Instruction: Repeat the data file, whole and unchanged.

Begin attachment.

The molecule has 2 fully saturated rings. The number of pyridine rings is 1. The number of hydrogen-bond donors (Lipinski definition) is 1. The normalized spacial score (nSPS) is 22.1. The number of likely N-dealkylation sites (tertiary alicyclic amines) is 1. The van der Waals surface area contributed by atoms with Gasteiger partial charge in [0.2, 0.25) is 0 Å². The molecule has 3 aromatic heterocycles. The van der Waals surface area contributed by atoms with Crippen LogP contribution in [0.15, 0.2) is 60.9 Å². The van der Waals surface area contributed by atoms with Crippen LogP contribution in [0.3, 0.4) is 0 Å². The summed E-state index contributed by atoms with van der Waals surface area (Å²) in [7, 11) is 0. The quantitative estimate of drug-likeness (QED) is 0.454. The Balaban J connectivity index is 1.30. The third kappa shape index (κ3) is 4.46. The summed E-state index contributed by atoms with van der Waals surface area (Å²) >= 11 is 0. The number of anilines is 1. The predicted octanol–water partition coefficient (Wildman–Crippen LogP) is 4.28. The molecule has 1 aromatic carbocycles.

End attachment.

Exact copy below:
The molecule has 2 fully saturated rings. The number of pyridine rings is 1. The number of hydrogen-bond donors (Lipinski definition) is 1. The normalized spacial score (nSPS) is 22.1. The number of likely N-dealkylation sites (tertiary alicyclic amines) is 1. The van der Waals surface area contributed by atoms with Gasteiger partial charge in [0.2, 0.25) is 0 Å². The molecule has 3 aromatic heterocycles. The van der Waals surface area contributed by atoms with Crippen LogP contribution in [0.15, 0.2) is 60.9 Å². The van der Waals surface area contributed by atoms with Crippen LogP contribution in [0.3, 0.4) is 0 Å². The summed E-state index contributed by atoms with van der Waals surface area (Å²) in [7, 11) is 0. The quantitative estimate of drug-likeness (QED) is 0.454. The Balaban J connectivity index is 1.30. The third kappa shape index (κ3) is 4.46. The summed E-state index contributed by atoms with van der Waals surface area (Å²) >= 11 is 0. The number of anilines is 1. The predicted octanol–water partition coefficient (Wildman–Crippen LogP) is 4.28. The molecule has 1 aromatic carbocycles.